A Red Cross plea last month for blood donors averted what the agency described as a shortage so severe some hospitals were only days from running out of blood.
So many volunteers stepped forward that the Red Cross now deems the supply “adequate.” “We say that cautiously, because we don’t know what will come,” Paul Sullivan, senior vice president of the American Red Cross told the Washington Post.
Now, besides continuing to urge healthy people to give blood, hospitals and blood banks are asking those who have recovered from COVID-19 to donate plasma.
“If you had #COVID19 and have recovered you can help save a life. Your blood may contain antibodies that fight the virus and can help critically ill people. Please fill out this form to see if you are eligible to be a volunteer: https://bit.ly/2vTHALk,” the hospital Tweeted.
Friday, the Food and Drug Administration approved plans to test two potential therapies derived from human blood. “These are called convalescent plasma and hyperimmune globulin and are antibody-rich blood products made from blood donated by people who have recovered from the virus,” the FDA said.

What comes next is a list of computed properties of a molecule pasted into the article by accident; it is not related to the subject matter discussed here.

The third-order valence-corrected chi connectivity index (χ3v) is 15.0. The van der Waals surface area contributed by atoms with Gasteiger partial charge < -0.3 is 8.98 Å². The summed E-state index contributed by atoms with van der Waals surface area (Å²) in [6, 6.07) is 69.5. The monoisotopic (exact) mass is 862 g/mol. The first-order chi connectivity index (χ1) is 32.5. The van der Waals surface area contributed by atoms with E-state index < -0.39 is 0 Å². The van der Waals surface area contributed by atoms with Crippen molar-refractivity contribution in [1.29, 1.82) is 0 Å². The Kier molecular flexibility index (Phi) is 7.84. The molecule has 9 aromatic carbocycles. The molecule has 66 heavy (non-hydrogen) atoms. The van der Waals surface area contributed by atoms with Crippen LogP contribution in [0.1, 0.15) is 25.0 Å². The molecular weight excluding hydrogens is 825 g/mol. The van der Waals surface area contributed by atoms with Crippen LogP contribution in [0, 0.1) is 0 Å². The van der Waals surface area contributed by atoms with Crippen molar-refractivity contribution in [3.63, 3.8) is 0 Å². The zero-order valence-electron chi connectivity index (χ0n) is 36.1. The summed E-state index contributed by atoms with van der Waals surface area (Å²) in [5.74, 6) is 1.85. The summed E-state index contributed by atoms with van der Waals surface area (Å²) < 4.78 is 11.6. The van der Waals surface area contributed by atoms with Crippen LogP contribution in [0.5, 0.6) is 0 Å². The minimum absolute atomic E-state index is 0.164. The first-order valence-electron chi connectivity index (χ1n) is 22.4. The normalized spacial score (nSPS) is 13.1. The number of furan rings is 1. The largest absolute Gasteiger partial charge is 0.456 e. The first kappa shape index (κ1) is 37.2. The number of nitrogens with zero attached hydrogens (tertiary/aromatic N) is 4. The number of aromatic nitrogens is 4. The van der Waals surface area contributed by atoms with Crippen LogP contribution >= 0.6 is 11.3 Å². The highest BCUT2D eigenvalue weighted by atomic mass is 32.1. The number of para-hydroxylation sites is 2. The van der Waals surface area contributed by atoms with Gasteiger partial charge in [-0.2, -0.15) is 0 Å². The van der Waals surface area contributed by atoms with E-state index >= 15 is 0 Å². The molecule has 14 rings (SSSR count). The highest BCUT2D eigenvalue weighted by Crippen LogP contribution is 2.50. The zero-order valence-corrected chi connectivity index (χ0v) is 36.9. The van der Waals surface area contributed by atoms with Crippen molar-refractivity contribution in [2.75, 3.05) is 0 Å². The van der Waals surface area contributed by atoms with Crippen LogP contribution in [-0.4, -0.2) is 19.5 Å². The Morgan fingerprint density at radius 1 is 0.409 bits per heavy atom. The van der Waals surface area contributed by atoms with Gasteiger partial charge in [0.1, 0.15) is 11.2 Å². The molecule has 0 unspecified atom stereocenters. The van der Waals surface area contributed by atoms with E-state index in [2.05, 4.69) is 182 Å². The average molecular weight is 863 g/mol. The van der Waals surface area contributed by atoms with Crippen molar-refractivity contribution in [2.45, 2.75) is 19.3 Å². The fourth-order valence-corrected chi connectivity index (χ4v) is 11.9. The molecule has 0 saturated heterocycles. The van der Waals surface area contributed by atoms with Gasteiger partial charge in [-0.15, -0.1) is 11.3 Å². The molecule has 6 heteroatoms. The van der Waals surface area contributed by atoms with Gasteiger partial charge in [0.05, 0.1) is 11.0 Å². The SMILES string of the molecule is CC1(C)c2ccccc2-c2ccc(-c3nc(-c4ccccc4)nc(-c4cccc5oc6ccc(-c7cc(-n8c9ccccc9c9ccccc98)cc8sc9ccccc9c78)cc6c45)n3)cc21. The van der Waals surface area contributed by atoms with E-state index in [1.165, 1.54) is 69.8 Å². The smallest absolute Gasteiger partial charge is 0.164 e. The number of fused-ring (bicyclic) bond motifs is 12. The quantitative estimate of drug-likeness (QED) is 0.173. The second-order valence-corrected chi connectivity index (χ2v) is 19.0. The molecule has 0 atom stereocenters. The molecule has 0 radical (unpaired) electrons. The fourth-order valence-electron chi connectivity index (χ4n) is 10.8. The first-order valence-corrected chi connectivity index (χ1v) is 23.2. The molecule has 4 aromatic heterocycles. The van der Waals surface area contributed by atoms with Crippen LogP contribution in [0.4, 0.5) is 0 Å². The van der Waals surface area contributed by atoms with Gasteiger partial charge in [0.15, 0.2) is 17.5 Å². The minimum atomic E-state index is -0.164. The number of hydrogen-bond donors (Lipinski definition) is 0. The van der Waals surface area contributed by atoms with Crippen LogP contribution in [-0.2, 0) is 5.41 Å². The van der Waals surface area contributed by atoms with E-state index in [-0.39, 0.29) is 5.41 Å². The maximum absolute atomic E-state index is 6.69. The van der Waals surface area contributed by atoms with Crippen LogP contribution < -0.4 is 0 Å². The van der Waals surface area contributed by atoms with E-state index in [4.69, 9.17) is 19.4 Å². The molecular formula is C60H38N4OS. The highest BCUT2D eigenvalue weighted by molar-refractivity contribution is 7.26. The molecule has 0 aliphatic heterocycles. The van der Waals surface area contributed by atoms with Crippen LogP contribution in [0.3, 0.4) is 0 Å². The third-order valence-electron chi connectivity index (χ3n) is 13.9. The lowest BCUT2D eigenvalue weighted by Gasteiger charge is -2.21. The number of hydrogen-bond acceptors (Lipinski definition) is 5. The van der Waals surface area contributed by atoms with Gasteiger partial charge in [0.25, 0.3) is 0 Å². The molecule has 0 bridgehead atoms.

The FDA program supplements the National COVID-19 Convalescent Plasma Project, an ad hoc effort organized by physicians and scientists across the country to investigate using convalescent plasma against the coronavirus. The project developed guidelines for using plasma and has detailed information for potential donors and Covid-19 patients.
Before the FDA acted, some of the researchers in the project were independently testing the antibody-rich plasma on a handful of seriously sick patients. It’s too soon to know the outcome, but initial reports suggest the therapy may be lessening their symptoms.
Using blood and plasma from recovered patients goes back more than 100 years. Before antibiotics, it was one of the only therapies available. It was sufficiently successful that it’s been used to treat other types of diseases such as SARS and Ebola. Though clinical studies of the therapies are few, a detailed analysis published in 2014 in The Journal of Infectious Diseases concluded, “Convalescent plasma may reduce mortality and appears safe.”
Meanwhile, blood banks across the country are looking to healthy, uninfected individuals to make up for the cancellation of blood drives, which provide about 80% of the nation’s blood supply. There’s still a need for blood, even though demand has lessened as elective surgeries are postponed and accidents and traumatic injuries have declines with fewer people driving.
At Ohio’s Cleveland Clinic, which conducted its own blood drive, emergency physician Baruch Fertel said that as long as donations continue, “We can stay out of trouble. But we’re not out of the woods. Folks who are healthy and recovered should consider giving blood.”